Storming Intrepid by Payne Harrison. Hard as it may be to believe, we now must deal with derivatives of Tom Clancy. The technothriller has become a genre. It comprises good guys vs bad guys in the context of state-of-the-art technology - in this case military and space technology. In these books the high-tech gizmos are more important than the characters, and more interesting. If you like the genre and you must endure a long airplane trip, give this one a try - it's not great, but it held some interest.
Smilla's Sense of Snow by Peter Hoeg. Smilla is half Inuit, half Danish. She lives alone in Denmark, where she is an outsider in many ways, both obvious and subtle. Despite her natural and nurtured reclusiveness, she involves herself in a mystery and an intrigue where she is definitely not welcome. Hoeg's sense of irony and of the modern struggle is as keen as is Smilla's sense of snow. This is an intelligent and strangely beautiful novel.
Without Due Process by J. A. Jance. Northwest USA (Seattle) pulp, standard-fare crime fiction. The author and hero both live in Seattle. Enjoyable
Insomnia by Stephen King, who is, at his best, a truly fine writer. His technique is expert, and his writing has a dimension of moral thought that few popular writers possess. Insomnia has passages of great writing, but in the end it seemed to lose focus and become a little too weird and self-indulgent for one's taste (and patience). But The Stand is intriguing. Is it a masterpiece or an overwrought piece of pulp? It's part fantasy, part comedy, part melodrama, part satire, part romance, part allegory. It's religious, ironic, inspiring, grotesque and frightening, an odd mixture of the real and the surreal. It's weird. For something else kind of weird, click here.
Dark Rivers of the Heart by Dean Koontz. Koontz serves up a techno-thriller wannabe that grabs the reader's interest right away and proceeds to lose it bit by bit, but not completely until the disappointing finale. The author also attempts to weave a cyberpunk theme through the book, which might have been better appreciated by somebody at this site.
The Night Manager by John Le Carre. Now that the Cold War is over, what will keep the West's spying bureaucracy busy? If you guess dealing drugs, laundering money, and selling illegal arms, you're right. And, just as in Le Carre's Cold War novels, telling the people in white hats from those in black hats is difficult. The Le Carre world is a grey one, where folks trust other folks at their own risk and where political infighting within the ranks often causes more damage than does the enemy. The protagonist in this book isn't as fully realized as some of the author's other heroes.
The Deus Machine by Pierre Ouellette. Ouellette is a Portland, Oregon writer and this is his first published novel. It is a techno-cyber-thriller about electronic design automation, genetic engineering, chemical engineering, cyberspace and artificial intelligence all gone wrong in the near future (a future that doesn't look so great politically or economically either). The book starts out very strong but loses steam in the last third. Still, it's worth reading. Who knows? Ouellette may be on the cutting edge of the next generation of techno-fiction.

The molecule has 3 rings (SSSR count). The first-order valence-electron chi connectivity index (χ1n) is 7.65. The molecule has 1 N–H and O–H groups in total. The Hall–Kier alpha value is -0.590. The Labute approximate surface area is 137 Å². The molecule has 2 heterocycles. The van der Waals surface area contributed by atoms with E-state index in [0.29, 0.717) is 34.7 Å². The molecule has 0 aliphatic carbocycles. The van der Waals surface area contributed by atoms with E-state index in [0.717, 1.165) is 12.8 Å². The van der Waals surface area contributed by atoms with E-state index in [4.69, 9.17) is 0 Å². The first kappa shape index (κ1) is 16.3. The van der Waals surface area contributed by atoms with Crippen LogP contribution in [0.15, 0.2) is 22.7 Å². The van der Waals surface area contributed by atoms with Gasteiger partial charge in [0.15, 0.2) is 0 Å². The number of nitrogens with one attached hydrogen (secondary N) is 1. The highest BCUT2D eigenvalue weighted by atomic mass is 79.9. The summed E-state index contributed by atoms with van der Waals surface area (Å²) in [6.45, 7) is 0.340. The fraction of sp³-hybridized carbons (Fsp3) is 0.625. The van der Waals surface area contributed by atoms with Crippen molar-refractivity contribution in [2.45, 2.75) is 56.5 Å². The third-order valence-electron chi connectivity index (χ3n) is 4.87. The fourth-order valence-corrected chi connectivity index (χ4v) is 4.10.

Double Deuce and A Catskill Eagle by Robert B. Parker. I was wary of Parker, because the "Spenser" TV series always seemed suspect. (I admit that my suspicion was based on nothing more than 15-second ads surrounding other programs, because I've never actually seen the show.) But I liked the books, Double Deuce more than Eagle. Parker's style is simple and often stark. Yet now and again the reader encounters a lyric, nearly poetic paragraph. Underlying the tough-guy realism is a subtle and gentle parody of the genre. Intelligence is at work here. By the way, Spenser has a home page.
The Hot Zone by Richard Preston. This piece of non-fiction is not for the squeamish. Preston is a prominent science writer, and this book is the true story of the emergence of the Ebola virus. It's graphic and scary and very well told.
Interview with the Vampire by Anne Rice. I figured that as long as everyone would be talking about the Tom Cruise movie, I might as well check out the book. I admit I was surprised by how good the novel is. In fact, if one can ignore Rice's occasional lapses into the repulsive and lurid just for the sake of being repulsive and lurid, this is a beautifully written, thoughtful novel about the human condition. It resembles a 19th century novel in its narrative style, development of character and evocation of place. Yes, there's a web site, but some places the Faithful Reader just won't go!
Copyright 1996 Anna Read-The Faithful Reader. This page last revised on 24 September 1996.